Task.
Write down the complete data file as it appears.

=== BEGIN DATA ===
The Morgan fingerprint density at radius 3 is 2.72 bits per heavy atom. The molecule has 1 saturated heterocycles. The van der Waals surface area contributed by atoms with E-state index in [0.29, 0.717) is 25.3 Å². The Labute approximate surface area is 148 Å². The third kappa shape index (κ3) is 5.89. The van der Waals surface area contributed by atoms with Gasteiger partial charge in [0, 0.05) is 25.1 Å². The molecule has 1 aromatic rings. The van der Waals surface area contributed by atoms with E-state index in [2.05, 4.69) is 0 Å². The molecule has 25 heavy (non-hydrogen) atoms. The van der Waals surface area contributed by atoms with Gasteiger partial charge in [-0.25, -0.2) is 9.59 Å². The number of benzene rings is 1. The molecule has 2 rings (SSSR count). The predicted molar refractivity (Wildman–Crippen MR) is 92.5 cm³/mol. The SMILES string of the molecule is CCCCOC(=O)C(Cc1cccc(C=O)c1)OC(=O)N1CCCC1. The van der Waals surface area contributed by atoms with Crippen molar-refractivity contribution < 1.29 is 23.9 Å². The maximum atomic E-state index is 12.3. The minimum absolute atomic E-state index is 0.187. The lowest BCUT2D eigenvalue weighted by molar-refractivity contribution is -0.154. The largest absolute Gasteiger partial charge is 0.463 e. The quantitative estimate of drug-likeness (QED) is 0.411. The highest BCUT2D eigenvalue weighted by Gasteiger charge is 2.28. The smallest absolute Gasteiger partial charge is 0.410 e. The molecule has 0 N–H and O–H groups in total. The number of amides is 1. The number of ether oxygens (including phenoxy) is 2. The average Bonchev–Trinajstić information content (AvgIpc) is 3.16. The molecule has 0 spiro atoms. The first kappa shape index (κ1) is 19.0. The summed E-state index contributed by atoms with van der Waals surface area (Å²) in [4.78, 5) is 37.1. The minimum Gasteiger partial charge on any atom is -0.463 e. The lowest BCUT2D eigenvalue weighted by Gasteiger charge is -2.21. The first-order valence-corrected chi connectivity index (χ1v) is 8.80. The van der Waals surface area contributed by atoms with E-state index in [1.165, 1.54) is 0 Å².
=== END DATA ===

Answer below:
The Morgan fingerprint density at radius 3 is 2.72 bits per heavy atom. The molecule has 1 saturated heterocycles. The van der Waals surface area contributed by atoms with E-state index in [0.29, 0.717) is 25.3 Å². The Labute approximate surface area is 148 Å². The third kappa shape index (κ3) is 5.89. The van der Waals surface area contributed by atoms with Gasteiger partial charge in [0, 0.05) is 25.1 Å². The molecule has 1 aromatic rings. The van der Waals surface area contributed by atoms with E-state index in [2.05, 4.69) is 0 Å². The molecule has 25 heavy (non-hydrogen) atoms. The van der Waals surface area contributed by atoms with Gasteiger partial charge in [-0.25, -0.2) is 9.59 Å². The number of benzene rings is 1. The molecule has 2 rings (SSSR count). The predicted molar refractivity (Wildman–Crippen MR) is 92.5 cm³/mol. The SMILES string of the molecule is CCCCOC(=O)C(Cc1cccc(C=O)c1)OC(=O)N1CCCC1. The van der Waals surface area contributed by atoms with Crippen molar-refractivity contribution < 1.29 is 23.9 Å². The maximum atomic E-state index is 12.3. The minimum absolute atomic E-state index is 0.187. The lowest BCUT2D eigenvalue weighted by molar-refractivity contribution is -0.154. The largest absolute Gasteiger partial charge is 0.463 e. The quantitative estimate of drug-likeness (QED) is 0.411. The highest BCUT2D eigenvalue weighted by Gasteiger charge is 2.28. The smallest absolute Gasteiger partial charge is 0.410 e. The molecule has 0 N–H and O–H groups in total. The number of amides is 1. The number of ether oxygens (including phenoxy) is 2. The average Bonchev–Trinajstić information content (AvgIpc) is 3.16. The molecule has 0 spiro atoms. The first kappa shape index (κ1) is 19.0. The summed E-state index contributed by atoms with van der Waals surface area (Å²) in [4.78, 5) is 37.1. The minimum Gasteiger partial charge on any atom is -0.463 e. The lowest BCUT2D eigenvalue weighted by Gasteiger charge is -2.21. The first-order valence-corrected chi connectivity index (χ1v) is 8.80. The van der Waals surface area contributed by atoms with E-state index in [1.165, 1.54) is 0 Å².